DCLG are consulting on a framework for allowable solutions as part of the move toward zero carbon in 2016.
Not too many surprises on the four ways they suggest zero carbon can be met. The proposals are to
allow housebuilders to meet the zero carbon target by:
•Undertaking 100% carbon abatement on site or through connected measures, such as a heat network
•Meeting carbon reductions through off-site actions such as improving other existing buildings, renewable heat or energy schemes, or by building to a higher standard than current Part L requirements
•Using a third party allowable solutions provider to deliver carbon abatement measures for them. In most cases the third party body would be a private sector organisation, but local authorities might also offer such a service
•Paying into a fund that invests in projects that will deliver carbon abatement on their behalf. The payment would be based on a fixed price, which would be subject to review from time to time.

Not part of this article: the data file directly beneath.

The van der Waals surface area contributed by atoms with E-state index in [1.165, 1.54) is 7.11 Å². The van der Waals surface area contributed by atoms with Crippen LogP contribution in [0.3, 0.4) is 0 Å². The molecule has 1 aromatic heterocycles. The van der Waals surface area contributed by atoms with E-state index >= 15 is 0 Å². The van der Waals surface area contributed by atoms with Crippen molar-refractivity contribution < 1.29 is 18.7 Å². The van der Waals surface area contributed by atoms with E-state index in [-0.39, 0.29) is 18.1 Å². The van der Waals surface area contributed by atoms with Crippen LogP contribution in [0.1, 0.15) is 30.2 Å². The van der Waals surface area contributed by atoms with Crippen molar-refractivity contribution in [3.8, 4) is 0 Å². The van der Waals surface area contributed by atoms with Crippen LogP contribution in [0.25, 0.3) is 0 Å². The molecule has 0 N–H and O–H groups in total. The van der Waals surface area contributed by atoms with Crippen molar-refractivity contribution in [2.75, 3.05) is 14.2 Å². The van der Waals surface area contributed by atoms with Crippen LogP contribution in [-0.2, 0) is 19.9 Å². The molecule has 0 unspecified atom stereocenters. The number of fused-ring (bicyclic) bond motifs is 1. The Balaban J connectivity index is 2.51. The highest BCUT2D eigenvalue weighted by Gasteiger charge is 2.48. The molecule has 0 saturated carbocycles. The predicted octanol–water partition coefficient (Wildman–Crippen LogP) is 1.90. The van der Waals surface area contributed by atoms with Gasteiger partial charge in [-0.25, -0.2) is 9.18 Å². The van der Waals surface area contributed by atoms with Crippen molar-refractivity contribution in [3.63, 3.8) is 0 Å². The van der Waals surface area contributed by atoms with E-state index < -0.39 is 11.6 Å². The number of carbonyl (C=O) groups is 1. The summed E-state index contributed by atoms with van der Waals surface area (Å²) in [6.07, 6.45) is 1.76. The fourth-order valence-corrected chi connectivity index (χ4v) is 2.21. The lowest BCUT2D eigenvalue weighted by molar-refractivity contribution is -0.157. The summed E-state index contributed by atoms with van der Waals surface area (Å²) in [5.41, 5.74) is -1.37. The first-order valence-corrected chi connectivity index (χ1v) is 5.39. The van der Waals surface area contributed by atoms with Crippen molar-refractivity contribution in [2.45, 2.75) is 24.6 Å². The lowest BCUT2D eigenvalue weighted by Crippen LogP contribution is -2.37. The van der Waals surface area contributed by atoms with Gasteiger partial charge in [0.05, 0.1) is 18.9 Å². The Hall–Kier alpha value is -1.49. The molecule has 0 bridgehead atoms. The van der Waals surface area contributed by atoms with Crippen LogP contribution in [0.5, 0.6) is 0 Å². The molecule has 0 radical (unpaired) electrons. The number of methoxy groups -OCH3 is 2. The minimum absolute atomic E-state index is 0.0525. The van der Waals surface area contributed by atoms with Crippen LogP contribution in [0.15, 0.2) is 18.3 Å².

Nothing earth shattering, but certainly food for thought. The most surprising aspect may be the proposal to establish a national fund for the collection of allowable solutions payments, as opposed to developers paying into a local fund. I’m sure a number of LPAs will be skeptical of plans to recycle money to local areas from a national pot of money given the paucity of information on how funding would be allocated, but let’s wait and see.